There's so much going on in the mind of someone considering leaving a person they've had kids with, that I can absolutely see why many just give up and tough it out until the kids leave... THEN part ways.

    I don't personally think that's a good idea, because I grew up in a family where this was the case. Mum DID eventually leave dad before we grew up and left home, but she did it when I was 14... she should have done it 10 years sooner tbh.

    I kept the experience of living in a home where you could tell your mother loathed your father, and where you were old enough to realise that the only reason she was there was for your sake, is what made me leave DD's father... because while little children don't know any better, as you get older you do realise what's actually going on, to some degree at least, and it's not nice to your know mother is living in misery because she thinks it'll be best for you. It's crap to live in a tension-filled home, with a mother who isn't happy (no matter how well she pretends to be).

  7. The Following 2 Users Say Thank You to SassyMummy For This Useful Post:

    FrothyFrog  (28-05-2013),harvs  (28-05-2013)

  8. #26
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    I'd probably lose my kids if my husband and I separated.

    So having kids definitely adds additional pressure on making things work. We don't have issues (aside from who's doing the dishes), but I imagine I'd be very reluctant to leave while my kids were under 18, even if things were ugly.

  9. #27
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    I wonder if sometimes parents stay together to avoid things like dealing with custody arrangements or because they don't like the idea of how the other parent would deal with the children on their own? I can somewhat relate to that.

  10. #28
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    I think it's crazy. Especially in Australia where "kids" stay at home so long!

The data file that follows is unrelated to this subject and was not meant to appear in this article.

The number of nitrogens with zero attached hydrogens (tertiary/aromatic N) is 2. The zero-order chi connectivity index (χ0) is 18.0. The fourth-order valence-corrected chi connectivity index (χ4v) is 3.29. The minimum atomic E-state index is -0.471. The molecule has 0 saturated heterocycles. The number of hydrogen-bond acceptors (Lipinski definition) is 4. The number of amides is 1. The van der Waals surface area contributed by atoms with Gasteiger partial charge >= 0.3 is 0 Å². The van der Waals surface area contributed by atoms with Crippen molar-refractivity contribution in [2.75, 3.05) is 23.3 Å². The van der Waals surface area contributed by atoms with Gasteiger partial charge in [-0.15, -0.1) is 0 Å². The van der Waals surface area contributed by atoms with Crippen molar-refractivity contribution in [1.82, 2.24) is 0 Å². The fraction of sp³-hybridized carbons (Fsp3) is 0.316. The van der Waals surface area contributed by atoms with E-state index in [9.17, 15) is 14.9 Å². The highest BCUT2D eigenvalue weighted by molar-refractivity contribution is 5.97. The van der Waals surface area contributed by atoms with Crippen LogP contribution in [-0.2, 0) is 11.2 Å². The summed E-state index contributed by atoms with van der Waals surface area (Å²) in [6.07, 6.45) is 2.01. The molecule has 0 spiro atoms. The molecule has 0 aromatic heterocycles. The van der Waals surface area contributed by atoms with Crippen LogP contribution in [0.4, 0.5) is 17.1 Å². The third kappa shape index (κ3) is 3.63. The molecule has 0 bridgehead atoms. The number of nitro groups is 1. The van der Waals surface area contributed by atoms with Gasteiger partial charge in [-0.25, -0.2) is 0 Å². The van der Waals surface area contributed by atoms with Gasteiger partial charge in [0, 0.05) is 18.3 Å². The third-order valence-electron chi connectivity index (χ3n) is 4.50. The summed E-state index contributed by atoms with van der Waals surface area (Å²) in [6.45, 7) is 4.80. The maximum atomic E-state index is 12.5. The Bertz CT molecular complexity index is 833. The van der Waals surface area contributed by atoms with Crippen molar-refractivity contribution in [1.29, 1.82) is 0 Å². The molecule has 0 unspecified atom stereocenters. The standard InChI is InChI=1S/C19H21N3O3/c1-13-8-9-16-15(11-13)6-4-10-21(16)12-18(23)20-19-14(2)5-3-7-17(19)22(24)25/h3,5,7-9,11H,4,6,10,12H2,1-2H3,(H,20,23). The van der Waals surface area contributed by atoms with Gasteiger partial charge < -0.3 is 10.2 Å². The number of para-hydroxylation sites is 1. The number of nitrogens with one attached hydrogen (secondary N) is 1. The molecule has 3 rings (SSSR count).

11. #29
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    I couldn't imagine having the feeling of not wanting to be with my dh just for a start and then to think I'm not happy so I will hang in there because of the kids. If it were that way I couldn't stay in an unhappy relationship and wouldn't like the kids to be brought up in one either.

    Dh's mum hates his dad, she is 78 now and wished she had left him years ago but felt that her only option was to stay because it was the right thing to do back then. They have always argued like cat and dog and it hasnt eased even though they are elderly now. Dh said it was not pleasant to be brought up with that.

    And my brothers ex, she had 4 kids and kept thinking the relationship would get better but finally she excepted it never would and left him for good. Best thing she ever did was get herself and the kids out of an abusive violent relationship.

  12. #30
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    Life's too short to stay in an unhappy marriage for the sake of the kids. Leaving my ex was the best decision I've made. I wish I'd never met him, but I can't go back in time so the next best thing was to leave him.

  13. The Following User Says Thank You to Hollywood For This Useful Post: